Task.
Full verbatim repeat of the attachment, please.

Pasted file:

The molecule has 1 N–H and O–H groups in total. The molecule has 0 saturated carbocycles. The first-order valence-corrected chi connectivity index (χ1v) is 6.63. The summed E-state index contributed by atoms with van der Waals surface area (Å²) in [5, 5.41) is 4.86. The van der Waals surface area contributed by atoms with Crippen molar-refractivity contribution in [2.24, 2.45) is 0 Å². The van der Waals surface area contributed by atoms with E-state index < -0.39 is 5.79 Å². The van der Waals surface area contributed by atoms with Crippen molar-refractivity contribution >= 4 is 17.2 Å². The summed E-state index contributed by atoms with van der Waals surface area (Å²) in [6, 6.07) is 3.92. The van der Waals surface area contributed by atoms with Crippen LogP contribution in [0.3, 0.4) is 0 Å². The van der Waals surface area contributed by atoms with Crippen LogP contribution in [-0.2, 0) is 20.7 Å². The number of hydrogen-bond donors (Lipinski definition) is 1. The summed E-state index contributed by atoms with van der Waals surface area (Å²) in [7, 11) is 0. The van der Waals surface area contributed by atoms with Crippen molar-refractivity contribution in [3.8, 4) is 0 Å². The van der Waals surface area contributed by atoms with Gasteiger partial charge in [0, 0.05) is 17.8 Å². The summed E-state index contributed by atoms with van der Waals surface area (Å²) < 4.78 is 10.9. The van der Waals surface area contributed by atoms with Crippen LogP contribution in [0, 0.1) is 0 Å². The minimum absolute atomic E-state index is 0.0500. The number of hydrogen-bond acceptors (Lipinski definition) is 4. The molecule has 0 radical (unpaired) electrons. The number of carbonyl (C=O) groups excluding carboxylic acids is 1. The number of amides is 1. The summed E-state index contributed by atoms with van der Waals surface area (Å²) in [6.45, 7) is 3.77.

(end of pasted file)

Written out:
The molecule has 1 N–H and O–H groups in total. The molecule has 0 saturated carbocycles. The first-order valence-corrected chi connectivity index (χ1v) is 6.63. The summed E-state index contributed by atoms with van der Waals surface area (Å²) in [5, 5.41) is 4.86. The van der Waals surface area contributed by atoms with Crippen molar-refractivity contribution in [2.24, 2.45) is 0 Å². The van der Waals surface area contributed by atoms with E-state index < -0.39 is 5.79 Å². The van der Waals surface area contributed by atoms with Crippen molar-refractivity contribution >= 4 is 17.2 Å². The summed E-state index contributed by atoms with van der Waals surface area (Å²) in [6, 6.07) is 3.92. The van der Waals surface area contributed by atoms with Crippen LogP contribution in [0.3, 0.4) is 0 Å². The van der Waals surface area contributed by atoms with Crippen LogP contribution in [-0.2, 0) is 20.7 Å². The number of hydrogen-bond donors (Lipinski definition) is 1. The summed E-state index contributed by atoms with van der Waals surface area (Å²) in [7, 11) is 0. The van der Waals surface area contributed by atoms with Crippen molar-refractivity contribution in [3.8, 4) is 0 Å². The van der Waals surface area contributed by atoms with Gasteiger partial charge in [0, 0.05) is 17.8 Å². The summed E-state index contributed by atoms with van der Waals surface area (Å²) < 4.78 is 10.9. The van der Waals surface area contributed by atoms with Crippen LogP contribution in [0, 0.1) is 0 Å². The minimum absolute atomic E-state index is 0.0500. The number of hydrogen-bond acceptors (Lipinski definition) is 4. The molecule has 0 radical (unpaired) electrons. The number of carbonyl (C=O) groups excluding carboxylic acids is 1. The number of amides is 1. The summed E-state index contributed by atoms with van der Waals surface area (Å²) in [6.45, 7) is 3.77.